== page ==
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August 14, 2017

Two Iowa neighbors, a progressive and a conservative, find something to agree on

Todd Mensink voted for Bernie Sanders in the Iowa caucuses and for Jill Stein in the general election. His neighbor Chris Chilson calls himself a constitutional conservative and voted for Donald Trump. Both men agree on one thing: the need for a more civil discussion of politics.

Mensink said he “disagrees with everything [Trump] says” but believes the “resist” movement is wrongheaded.

“I would just kind of like to see him get something done, regardless of who’s president,” he said. “I don’t like this whole ‘our agenda is to make sure somebody doesn’t get re-elected.’ That just seems foolish. You’re serving the party, you’re not serving the country.”

Chilson agreed. “When Obama was in office, there were some [calls to resist] coming from the Republicans too,” he said. “I think when they went out in front of cameras and said, ‘Our goal is to make him a one-term president,’ that didn’t help anything. The rhetoric was just way too negative.”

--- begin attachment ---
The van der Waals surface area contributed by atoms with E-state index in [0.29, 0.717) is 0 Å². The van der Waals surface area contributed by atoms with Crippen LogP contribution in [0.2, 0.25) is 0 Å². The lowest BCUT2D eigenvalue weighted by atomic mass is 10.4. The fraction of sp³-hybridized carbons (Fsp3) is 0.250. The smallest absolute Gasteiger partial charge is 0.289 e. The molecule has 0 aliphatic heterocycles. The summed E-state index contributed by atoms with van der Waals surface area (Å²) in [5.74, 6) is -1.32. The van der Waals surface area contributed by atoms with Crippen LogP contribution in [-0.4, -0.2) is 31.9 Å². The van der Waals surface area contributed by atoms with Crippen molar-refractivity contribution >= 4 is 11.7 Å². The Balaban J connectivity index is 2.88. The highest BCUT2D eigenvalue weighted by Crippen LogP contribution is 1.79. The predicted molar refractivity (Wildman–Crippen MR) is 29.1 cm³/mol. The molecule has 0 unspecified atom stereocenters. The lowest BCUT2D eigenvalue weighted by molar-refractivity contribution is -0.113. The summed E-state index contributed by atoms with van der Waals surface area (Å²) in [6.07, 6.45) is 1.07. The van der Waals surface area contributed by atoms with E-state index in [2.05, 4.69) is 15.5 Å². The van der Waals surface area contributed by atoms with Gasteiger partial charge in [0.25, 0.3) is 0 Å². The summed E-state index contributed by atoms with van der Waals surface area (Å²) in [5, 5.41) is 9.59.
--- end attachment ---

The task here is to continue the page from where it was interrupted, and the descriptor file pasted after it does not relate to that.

They both said the parties need to offer positive agendas. “You need to come out with solutions and present them, not just be against something,” Chilson said. “You need to say what you’re for. … [The parties] need to look at where they do have common ground and focus on that.”

The neighbors also felt the media play a role in dividing the public. “I think a big hindrance to [finding common ground is] not only the politicians themselves, but the media,” Chilson said. “They just love that red meat when they’re going after each other. It’s going to get reported on and it should. [But] it kind of drowns out anything else.”

“Especially with 24 hours, MSNBC, Fox News, they’re both guilty of creating this,” Mensink added.

Mensink and Chilson live in the town of Lime Springs, in the northern part of Howard County, which voted for Donald Trump by 21 points four years after voting for Barack Obama by the same margin. The 42-point swing was one of the largest in the country. The neighbors exemplify the political divide in the county. But their relationship is also an example of the type of civil and respectful discourse that’s badly needed today.

“People take it way too personal,” Mensink said. “You can disagree with somebody and still respect them.”


This video was originally featured as a part of the Washington Examiner’s series The Race to 2020: The people and places that will define a presidency. You can read more about Howard County, see more videos, or use the form below to get email updates about future updates.

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